I’ve been trying to think about when I first started wanting tattoos. I knew about tattoos when I was little (Popeye, duh), but I don’t think I seriously considered what it would be like to have a tattoo until I knew someone who got one.
I’m not sure, but I think the first person who I knew who got a tattoo was a guy named Mike Fitzgerald. This was probably around 1990 or so (I would have been about 16). It was of a crescent man-in-the-moon face in a circle with squiggly black sun rays radiating from it (or did the circle and rays come later?). I remember talking to him about the pain, how the guy messed it up but was going to fix it later, how much it cost, etc. In retrospect, it sounds like he had a pretty typical first tattoo experience. I was fascinated by Mike’s tattoo, and really wanted one, too, but at the time I couldn’t imagine spending $50 or whatever on ANYTHING, let alone something that I was worried I would regret for the rest of my life.
Pretty soon I went to college and became thoroughly entrenched in the punk scene in St. Louis (and beyond), and it seemed like everyone was getting inked, whether it was at a “parlor”, at a party with a homemade “gun” made out of a Walkman motor, or scratched out in a dorm room with a needle dipped in ink from a Bic pen. Even in the middle of all of that, I still couldn’t decide on anything that would be worth committing to or spending money on. At least that’s what I told people; I think I was mostly just scared to do it.
Drawing fake tattoos, on the other hand, was much easier! They could be huge, scary, cool, and/or completely stupid, and even if you drew them with a Sharpie, they’d eventually be gone! You could have a new one every time you played a show!
I can think of half a dozen instances off the top of my head of my friends and I going out in public with crudely scrawled marker tattoos. Pictured here is me “singing” with my band at the time, The Meat Sisters, at a DIY punk show in Springfield, MO in some unused office space, in summer of 1993. The fake tattoo on my arm is a chunky circle-A anarchy symbol flanked by two skulls with mohawks, accompanied by the text “HARD CORE”. On my leg is the burning wheel logo of Krishnacore band Shelter, with the message “KRISHNA RULES”. Both were supposed to be ironic: the skulls, mohawks, anarchy symbols, etc., being total punk clichés, and “religious punk” being a bit of an oxymoron, at least as far as I was concerned.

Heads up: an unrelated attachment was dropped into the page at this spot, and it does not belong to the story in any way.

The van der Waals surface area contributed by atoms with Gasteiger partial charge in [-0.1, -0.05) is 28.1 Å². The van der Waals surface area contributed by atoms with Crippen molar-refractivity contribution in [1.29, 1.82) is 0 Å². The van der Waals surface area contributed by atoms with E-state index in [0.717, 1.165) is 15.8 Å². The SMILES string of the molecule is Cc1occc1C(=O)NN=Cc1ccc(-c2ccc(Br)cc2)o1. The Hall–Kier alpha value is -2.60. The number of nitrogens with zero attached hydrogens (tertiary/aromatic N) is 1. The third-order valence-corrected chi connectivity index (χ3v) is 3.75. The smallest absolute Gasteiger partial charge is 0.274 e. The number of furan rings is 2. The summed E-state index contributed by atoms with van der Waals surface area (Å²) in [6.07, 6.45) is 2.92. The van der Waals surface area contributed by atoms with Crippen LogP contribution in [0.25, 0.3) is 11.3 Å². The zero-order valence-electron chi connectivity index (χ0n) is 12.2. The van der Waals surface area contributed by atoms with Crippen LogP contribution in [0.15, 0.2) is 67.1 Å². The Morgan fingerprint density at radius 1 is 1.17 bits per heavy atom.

I still think the “hard core” design, which I originally drew for the label of the B-side of the Meat Sisters 7″ EP “Undermining America’s Traditional Values” (Synergy Records), would make a kick-ass tattoo… But I’m still not hard core enough to get it.
Those of you who actually visit InkNerd.com may have noticed a new feature: the twitter feed. If anyone who doesn’t bother to come to the site is interested in following me on twitter, you can find me here: http://twitter.com/inknerd (I promise to tweet about geek tattoos in addition to the standard personal mundanities).
Mostly I’ve added this bit in an attempt to quickly put some new content on the site when I don’t have time to craft a real post (which is most of the time these days), but it’s also a learning experiment for me: I’m kinda trying to figure out what twitter is all about.
I know, I know, I’m way behind. When it first emerged, I thought “micro-blogging” was a collossal waste of time, but I have gotten used to following the brief snippets of my friends lives on Facebook via their status updates; it is entertaining, and makes me feel closer to those I follow.
And I do love the fact that I can text to twitter from my phone and the tweet will show up on this site, on twitter, in the feed reader of anyone who is following me, and on Facebook (well, it would, if Ink Nerd was on FB). Now, if I could combine all my accounts into one, that would be great!
If any of you are tweeting on a regular basis, holla back! I’m looking for friends to follow…
After sitting next to me at work for 3+ years, I’m surprised that Sasha didn’t know I was into fossils. This trilobite is my prized possession, fossil-wise, paired with a really nice tattoo I found in modify_evolution’s flickr photostream (gotta keep it on-theme, right?):
I found it in an abandoned quarry in the bluffs in Alton, Illinois, just a few miles outside of my hometown of St. Louis (and across the Mississippi) when I was about 9 years old. My friend Ezra had just found an excellent trilobite fossil near there the weekend before, and I begged my dad to take me (and Ezra) to the same spot to look for more. I didn’t have much hope that I’d find one as nice as Ezra’s, but sure enough, I picked this one out of the gravel. I’m sure my dad was relieved that I found something; he had been ready to go home for quite a while..
The photos after the jump will give you a better indication of scale…